Asking for a flying change is an extension of asking for a lead departure.

“I’ll come through the middle, keep my weight to the outside [of the new circle] and side pass my horse very slightly in a straight line keeping its head and shoulders straight, but moving it’s hindquarters towards the inside of the new circle,” Cox says. “I’ll keep pressure with my new outside leg behind the back cinch and encourage the horse to change.

“It’s not about making it happen. I just have to encourage it, and it will happen. If you get the horse fighting and pushing against you, it won’t happen. It may take you three or four strides when you first ask for it to happen, but, eventually, the horse will ease its way into it and do it off one stride.”

Controlling the Horse with Your Legs
“One of the biggest problems with barrel horses is that the horse controls the run not the rider,” Cox says. “If you look at Charmayne James and Scamper, she had the horse under control. She could put him where she wanted to put him. He was uniform and didn’t make a mistake.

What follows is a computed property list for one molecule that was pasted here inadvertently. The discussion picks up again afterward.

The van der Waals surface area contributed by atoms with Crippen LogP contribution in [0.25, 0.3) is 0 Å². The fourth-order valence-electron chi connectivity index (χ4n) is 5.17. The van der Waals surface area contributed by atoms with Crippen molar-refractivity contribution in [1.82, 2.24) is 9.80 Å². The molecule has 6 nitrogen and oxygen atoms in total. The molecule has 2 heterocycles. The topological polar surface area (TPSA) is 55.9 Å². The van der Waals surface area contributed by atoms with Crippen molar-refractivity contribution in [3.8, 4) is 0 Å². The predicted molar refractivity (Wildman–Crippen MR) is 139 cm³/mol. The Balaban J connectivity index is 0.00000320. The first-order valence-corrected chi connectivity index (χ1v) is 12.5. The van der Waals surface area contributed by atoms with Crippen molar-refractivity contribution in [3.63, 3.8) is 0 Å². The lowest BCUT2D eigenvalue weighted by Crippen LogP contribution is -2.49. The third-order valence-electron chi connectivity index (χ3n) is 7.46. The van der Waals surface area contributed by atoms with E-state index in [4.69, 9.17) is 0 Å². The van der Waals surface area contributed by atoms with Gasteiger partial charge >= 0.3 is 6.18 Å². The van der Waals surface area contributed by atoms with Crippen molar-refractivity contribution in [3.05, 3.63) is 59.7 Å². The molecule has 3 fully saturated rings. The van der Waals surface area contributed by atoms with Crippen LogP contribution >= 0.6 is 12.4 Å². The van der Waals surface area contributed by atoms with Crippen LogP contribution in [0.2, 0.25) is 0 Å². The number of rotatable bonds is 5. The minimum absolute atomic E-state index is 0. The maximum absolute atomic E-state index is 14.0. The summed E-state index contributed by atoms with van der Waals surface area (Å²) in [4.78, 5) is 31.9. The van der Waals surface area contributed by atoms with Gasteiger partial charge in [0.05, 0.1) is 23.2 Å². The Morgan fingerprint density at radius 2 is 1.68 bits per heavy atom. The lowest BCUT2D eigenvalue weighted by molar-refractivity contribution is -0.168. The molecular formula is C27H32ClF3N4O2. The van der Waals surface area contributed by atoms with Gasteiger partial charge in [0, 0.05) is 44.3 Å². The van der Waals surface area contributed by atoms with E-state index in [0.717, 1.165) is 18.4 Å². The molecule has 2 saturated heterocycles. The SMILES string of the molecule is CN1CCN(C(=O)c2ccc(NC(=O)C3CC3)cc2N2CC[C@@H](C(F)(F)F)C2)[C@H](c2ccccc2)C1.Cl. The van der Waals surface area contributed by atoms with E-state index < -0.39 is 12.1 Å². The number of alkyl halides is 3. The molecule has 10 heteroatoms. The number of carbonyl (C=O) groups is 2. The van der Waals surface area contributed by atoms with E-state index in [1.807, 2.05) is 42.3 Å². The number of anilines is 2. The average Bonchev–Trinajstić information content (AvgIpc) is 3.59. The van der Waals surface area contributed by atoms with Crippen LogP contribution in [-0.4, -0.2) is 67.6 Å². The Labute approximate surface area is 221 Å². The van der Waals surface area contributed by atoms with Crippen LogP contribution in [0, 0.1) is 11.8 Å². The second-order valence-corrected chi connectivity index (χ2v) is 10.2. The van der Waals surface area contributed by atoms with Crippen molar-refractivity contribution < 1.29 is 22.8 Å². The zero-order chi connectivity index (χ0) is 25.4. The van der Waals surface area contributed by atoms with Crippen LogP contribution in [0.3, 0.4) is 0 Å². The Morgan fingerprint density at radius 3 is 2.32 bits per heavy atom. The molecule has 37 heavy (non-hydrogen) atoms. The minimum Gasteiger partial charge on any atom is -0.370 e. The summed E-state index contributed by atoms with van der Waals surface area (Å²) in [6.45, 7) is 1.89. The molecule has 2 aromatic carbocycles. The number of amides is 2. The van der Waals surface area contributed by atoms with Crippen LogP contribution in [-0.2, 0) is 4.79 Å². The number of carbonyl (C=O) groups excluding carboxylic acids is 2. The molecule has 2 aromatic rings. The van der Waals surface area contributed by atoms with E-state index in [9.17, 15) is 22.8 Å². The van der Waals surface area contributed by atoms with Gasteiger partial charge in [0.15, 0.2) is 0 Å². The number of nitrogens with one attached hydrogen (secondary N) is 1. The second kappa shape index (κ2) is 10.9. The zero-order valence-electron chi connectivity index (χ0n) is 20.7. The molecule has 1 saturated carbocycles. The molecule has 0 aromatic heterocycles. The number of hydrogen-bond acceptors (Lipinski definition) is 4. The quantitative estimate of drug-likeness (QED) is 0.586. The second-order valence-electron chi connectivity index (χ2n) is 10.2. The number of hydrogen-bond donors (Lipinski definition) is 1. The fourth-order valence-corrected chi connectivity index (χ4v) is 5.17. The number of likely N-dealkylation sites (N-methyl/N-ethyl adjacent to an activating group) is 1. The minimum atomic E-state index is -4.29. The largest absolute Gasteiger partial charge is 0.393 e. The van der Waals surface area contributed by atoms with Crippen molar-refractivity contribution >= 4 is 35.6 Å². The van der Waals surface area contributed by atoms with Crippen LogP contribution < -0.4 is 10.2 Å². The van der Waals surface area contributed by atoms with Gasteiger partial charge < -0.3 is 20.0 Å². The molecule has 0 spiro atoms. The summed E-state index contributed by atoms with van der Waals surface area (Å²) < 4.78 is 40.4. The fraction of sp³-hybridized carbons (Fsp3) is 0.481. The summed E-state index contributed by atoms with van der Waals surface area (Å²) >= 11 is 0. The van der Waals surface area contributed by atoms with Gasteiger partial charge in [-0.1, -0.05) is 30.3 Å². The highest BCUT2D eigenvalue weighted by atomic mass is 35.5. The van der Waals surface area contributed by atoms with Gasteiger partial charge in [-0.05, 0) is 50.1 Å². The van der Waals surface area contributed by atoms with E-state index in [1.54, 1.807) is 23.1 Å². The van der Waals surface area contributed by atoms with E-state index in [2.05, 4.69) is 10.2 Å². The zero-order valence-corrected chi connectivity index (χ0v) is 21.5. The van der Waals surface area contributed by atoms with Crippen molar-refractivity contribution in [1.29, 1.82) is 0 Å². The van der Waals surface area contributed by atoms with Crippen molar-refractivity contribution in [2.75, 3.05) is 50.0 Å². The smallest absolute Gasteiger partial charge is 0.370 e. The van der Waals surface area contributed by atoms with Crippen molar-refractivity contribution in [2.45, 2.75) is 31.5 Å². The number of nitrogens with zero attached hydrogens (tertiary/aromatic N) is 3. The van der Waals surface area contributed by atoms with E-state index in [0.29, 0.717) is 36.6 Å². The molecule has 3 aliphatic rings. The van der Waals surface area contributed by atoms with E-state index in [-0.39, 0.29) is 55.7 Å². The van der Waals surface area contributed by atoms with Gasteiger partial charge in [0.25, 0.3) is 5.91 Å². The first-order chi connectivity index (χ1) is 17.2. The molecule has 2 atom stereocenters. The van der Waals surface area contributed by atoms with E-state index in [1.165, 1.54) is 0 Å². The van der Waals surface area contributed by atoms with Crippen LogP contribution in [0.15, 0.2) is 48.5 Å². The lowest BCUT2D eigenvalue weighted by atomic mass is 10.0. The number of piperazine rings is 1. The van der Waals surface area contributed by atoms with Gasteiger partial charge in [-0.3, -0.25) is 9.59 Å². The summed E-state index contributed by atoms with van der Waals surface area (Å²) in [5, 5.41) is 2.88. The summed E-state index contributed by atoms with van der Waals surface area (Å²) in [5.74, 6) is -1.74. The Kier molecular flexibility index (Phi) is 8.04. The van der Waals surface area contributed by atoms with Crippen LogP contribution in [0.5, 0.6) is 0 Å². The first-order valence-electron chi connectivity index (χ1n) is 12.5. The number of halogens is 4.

“If your horse runs forward when you ask him to move laterally off your leg, then that just tells you that there’s a lot more dry work to be done. It’s about having control and teaching your horse to yield off your leg instead of just running. It’s not hard to teach a horse to run. They either want to run, or they don’t want to run.

“If you can’t get your horse on the correct lead, you don’t need to be teaching the horse the pattern. You need get the horse picking up a lead on a straight line.”

A horse can learn a bad habit just as quickly as they can learn to do something correctly. Cox says you will actually train a horse to crossfire and work on the wrong lead if you allow the horse to repeatedly use the wrong lead. Because of this, it’s important to learn to feel the horse’s footfalls and be aware of how your weight is distributed on the horse.